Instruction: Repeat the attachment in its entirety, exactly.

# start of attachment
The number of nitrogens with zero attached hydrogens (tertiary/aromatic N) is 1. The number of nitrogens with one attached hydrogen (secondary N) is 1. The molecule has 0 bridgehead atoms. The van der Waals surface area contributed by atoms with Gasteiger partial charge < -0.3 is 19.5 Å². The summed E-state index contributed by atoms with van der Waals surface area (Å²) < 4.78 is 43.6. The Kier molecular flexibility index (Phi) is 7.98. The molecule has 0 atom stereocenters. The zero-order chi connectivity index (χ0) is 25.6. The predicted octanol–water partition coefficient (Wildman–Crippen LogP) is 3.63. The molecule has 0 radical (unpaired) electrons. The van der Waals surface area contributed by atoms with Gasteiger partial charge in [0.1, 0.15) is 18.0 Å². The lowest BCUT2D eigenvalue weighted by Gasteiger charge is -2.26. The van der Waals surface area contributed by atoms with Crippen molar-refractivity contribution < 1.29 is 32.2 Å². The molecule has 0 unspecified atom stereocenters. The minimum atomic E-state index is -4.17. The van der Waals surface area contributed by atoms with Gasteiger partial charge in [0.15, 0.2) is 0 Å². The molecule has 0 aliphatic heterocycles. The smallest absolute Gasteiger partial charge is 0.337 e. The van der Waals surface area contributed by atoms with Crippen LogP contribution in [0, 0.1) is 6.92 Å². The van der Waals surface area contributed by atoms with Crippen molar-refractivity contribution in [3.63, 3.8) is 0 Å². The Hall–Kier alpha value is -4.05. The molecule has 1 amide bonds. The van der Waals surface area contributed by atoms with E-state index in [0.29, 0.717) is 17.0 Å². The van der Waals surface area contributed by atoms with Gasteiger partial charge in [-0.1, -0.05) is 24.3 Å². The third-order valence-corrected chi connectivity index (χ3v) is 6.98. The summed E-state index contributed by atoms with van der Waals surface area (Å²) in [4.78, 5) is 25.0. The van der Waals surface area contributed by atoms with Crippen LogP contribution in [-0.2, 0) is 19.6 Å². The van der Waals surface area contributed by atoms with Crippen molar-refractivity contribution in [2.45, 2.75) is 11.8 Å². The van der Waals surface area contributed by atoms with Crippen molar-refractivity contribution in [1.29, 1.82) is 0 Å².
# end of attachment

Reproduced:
The number of nitrogens with zero attached hydrogens (tertiary/aromatic N) is 1. The number of nitrogens with one attached hydrogen (secondary N) is 1. The molecule has 0 bridgehead atoms. The van der Waals surface area contributed by atoms with Gasteiger partial charge < -0.3 is 19.5 Å². The summed E-state index contributed by atoms with van der Waals surface area (Å²) < 4.78 is 43.6. The Kier molecular flexibility index (Phi) is 7.98. The molecule has 0 atom stereocenters. The zero-order chi connectivity index (χ0) is 25.6. The predicted octanol–water partition coefficient (Wildman–Crippen LogP) is 3.63. The molecule has 0 radical (unpaired) electrons. The van der Waals surface area contributed by atoms with Gasteiger partial charge in [0.1, 0.15) is 18.0 Å². The lowest BCUT2D eigenvalue weighted by Gasteiger charge is -2.26. The van der Waals surface area contributed by atoms with Crippen molar-refractivity contribution < 1.29 is 32.2 Å². The molecule has 0 unspecified atom stereocenters. The minimum atomic E-state index is -4.17. The van der Waals surface area contributed by atoms with Gasteiger partial charge in [0.15, 0.2) is 0 Å². The molecule has 0 aliphatic heterocycles. The smallest absolute Gasteiger partial charge is 0.337 e. The van der Waals surface area contributed by atoms with Crippen LogP contribution in [0, 0.1) is 6.92 Å². The van der Waals surface area contributed by atoms with Crippen molar-refractivity contribution in [3.63, 3.8) is 0 Å². The Hall–Kier alpha value is -4.05. The molecule has 1 amide bonds. The van der Waals surface area contributed by atoms with E-state index in [0.29, 0.717) is 17.0 Å². The van der Waals surface area contributed by atoms with Gasteiger partial charge in [-0.1, -0.05) is 24.3 Å². The third-order valence-corrected chi connectivity index (χ3v) is 6.98. The summed E-state index contributed by atoms with van der Waals surface area (Å²) in [4.78, 5) is 25.0. The van der Waals surface area contributed by atoms with Crippen LogP contribution in [-0.2, 0) is 19.6 Å². The van der Waals surface area contributed by atoms with Crippen molar-refractivity contribution in [2.45, 2.75) is 11.8 Å². The van der Waals surface area contributed by atoms with Crippen molar-refractivity contribution in [1.29, 1.82) is 0 Å².